Observing stellar mass and supermassive black holes
Lomonosov Moscow State University, Shternberg State Astronomical Institute, Universitetskii prosp. 13, Moscow, 119889, Russian Federation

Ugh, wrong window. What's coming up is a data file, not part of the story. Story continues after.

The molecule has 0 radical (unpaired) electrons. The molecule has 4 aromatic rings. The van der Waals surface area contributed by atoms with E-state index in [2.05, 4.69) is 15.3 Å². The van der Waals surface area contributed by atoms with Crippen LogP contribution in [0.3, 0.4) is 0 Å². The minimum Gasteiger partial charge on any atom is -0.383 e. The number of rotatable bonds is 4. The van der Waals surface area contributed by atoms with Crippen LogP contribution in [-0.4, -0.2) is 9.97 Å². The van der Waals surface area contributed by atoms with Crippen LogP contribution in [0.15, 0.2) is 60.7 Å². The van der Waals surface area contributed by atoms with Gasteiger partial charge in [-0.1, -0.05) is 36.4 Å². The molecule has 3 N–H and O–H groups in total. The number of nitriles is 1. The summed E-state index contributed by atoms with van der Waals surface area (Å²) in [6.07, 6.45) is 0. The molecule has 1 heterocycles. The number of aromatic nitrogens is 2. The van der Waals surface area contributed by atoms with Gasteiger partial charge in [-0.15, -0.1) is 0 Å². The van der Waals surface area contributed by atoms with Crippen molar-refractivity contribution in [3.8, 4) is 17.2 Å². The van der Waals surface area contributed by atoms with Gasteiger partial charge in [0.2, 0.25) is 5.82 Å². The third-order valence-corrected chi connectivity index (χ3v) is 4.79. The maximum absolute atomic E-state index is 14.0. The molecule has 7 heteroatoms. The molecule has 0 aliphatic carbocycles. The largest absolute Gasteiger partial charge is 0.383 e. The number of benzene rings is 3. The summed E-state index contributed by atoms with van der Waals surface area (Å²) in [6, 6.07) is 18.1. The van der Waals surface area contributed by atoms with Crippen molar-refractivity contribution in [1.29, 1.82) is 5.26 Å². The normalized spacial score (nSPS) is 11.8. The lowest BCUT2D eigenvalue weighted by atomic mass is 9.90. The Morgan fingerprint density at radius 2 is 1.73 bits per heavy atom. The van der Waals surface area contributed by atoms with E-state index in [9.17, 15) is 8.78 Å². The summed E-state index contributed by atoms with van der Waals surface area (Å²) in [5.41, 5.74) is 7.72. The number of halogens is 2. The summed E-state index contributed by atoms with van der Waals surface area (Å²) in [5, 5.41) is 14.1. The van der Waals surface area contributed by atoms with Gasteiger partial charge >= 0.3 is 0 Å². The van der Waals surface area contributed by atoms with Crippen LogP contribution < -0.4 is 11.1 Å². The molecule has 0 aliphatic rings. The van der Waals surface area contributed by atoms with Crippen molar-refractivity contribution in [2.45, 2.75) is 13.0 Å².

During the last 50 years, large progress has been made in observing stellar mass black holes (BH) in binary systems and supermassive BHs in galactic nuclei. In 1964, Ya B Zeldovich and E E Salpeter showed that in the case of nonspherical accretion of matter onto a BH, huge energy releases occur. Theory of disk accretion of matter onto BHs has been developed in 1972—1973 by Shakura and Sunyaev, Pringle and Rees and Novikov and Thorne. Up to now, 100 years after the creation of Albert Einstein's General Theory of Relativity that predicts the existence of BHs, masses for tens of stellar mass black holes (MBH = (4—30), Mʘ) and for many hundreds of supermassive BHs (MBH = (106—1010), Mʘ) have been determined. A new field of astrophysics — the so-called BH demography — is developing. The recent discovery of gravitational waves from black hole mergers in binary systems opens a new era in BH studies.